Rich man, poor man, living in fantasy

Write in to returnto80s@gmail.com and put Remember That Song in the subject line to submit your answer.

Trivia

“Who was the producers original choice to play Alex P. Keaton on Family Ties.?” Answer was Matthew Broderick which was answered by Tina Marie.
– Matthew had to decline role because his father became ill.
– New trivia- Which 2 songs in the U.S., that were sung in German, were #1 and #2 songs.

Write in to returnto80s@gmail.com and put Trivia in the subject line to submit your answer.

Main Topic – Sitcom Theme Songs

television-theme-songs-pt-1
– Paul talks of old intro styles to TV shows and how he misses them, and misses opening credits.
– Covering sitcoms on this podcast, and the other categories will be split up.

Theme songs covered:
ALF (great theme song)
Growing Pains (a personal fave of mine) spoke of the show and how Leo and Matthew Perry were on it and how it was one of Paul’s favorite shows (mine too).
– Charles in Charge – Version 1 and Version 2
Gimme a Break
Head of the Class – Paul talks of when he was in the Navy and Khrystyne Haje and the Pointer Sisters came on his ship during the Gulf War.
Cheers
Fresh Prince of Bel Air
My Two Dads (one of my favorites)
– Talks about Red Oaks – the show that is on Netflix [But Paul remembered after recording this, that it is actually on Amazon).
Night Court (another great show)
Diff’rent Strokes – talks about how a reunion can’t be because a lot of the characters have passed away.

Wrapping Up

– Ending – talks of covering more show tunes and speaks of Blu Ray coming out Tuesday for Ghostbusters.
– And speaks of the soundtracks.
– And rewatching Ghostbusters 2

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R.I.P. Conrad Bain: February 4, 1923 – January 14, 2013

Conrad Bain died on Monday, just three weeks shy of his 90th birthday, from natural causes. He had been living in a nursing home for the past few years.

He was born on February 4, 1923 in Lethbridge, Alberta. Bain first appeared on regular television when he played a stuffy next-door neighbor Dr. Arthur Harmon on the show Maude from 1974-1978. Then he had his iconic role as Mr. Drummond on Diff’rent Strokes, which ran from 1978-1986. Bain’s Phillip Drummond was the regular straight man to the wisecracking Arnold (Gary Coleman).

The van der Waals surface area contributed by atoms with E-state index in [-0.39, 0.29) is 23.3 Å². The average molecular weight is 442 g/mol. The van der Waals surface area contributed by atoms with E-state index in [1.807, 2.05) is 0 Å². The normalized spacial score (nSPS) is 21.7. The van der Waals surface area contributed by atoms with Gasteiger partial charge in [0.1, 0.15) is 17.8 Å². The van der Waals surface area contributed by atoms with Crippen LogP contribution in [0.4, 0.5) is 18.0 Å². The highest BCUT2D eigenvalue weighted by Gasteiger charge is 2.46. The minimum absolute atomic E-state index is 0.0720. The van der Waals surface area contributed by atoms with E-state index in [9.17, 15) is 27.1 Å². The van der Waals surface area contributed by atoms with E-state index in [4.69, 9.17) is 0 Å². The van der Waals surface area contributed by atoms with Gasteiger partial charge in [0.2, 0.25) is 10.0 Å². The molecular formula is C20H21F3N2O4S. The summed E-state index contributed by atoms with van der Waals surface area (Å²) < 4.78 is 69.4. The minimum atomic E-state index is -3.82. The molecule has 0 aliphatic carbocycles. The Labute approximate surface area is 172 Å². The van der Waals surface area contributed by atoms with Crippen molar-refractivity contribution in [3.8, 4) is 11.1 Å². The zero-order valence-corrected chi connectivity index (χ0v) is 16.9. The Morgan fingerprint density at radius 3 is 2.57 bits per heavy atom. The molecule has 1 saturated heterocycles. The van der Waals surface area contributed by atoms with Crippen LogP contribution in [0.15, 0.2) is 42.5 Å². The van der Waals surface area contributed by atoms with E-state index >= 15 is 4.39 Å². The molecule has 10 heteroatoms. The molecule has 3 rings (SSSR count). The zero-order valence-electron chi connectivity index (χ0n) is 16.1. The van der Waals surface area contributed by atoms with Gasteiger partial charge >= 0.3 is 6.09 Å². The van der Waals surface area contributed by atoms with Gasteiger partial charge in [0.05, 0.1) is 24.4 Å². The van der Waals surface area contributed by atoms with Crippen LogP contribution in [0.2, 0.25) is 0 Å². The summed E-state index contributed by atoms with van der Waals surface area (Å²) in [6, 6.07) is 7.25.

According to the L.A. Times, Bain was uncomfortable talking about the various personal tragedies that had befallen his three “Diff’rent Strokes” co-stars: Coleman, Dana Plato and Todd Bridges.

(Coleman, who was constantly in the tabloids for legal and health issues, died after a brain hemorrhage in 2010. Plato died in 1999 after an apparent drug overdose. Bridges, the sole surviving member of the trio, would later say that sexual abuse in his childhood drove him into a spiral of drug addiction; in 2012, he supported California legislation he hoped would protect child actors from sexual predators.)

His last regular role was as presidential aide Charley Ross on the George C. Scott show Mr. President in 1987. His last television appearance was on the series finale of The Fresh Prince of Bel Air.

Conrad Bain is survived by his daughter Jennifer, and sons Mark and Kent.

Daily Trivia – 4/24/12

Question: On Diff’rent Strokes, what was the name of Arnold’s goldfish?


Last Question: What was Men At Work’s first hit single?

Answer: “Who Can It Be Now?”

“Who Can It Be Now?” was released as a single in Australia before the album on which it appeared, Business As Usual, was released. It reached #1 in Australia as well as in the U.S. Business As Usual would go on to spend an unprecedented 15 weeks at #1 on the American album charts from late 1982 to early 1983. It didn’t hurt that following the #1 “Who Can It Be Now?”, would be Men At Work’s signature hit “Down Under”.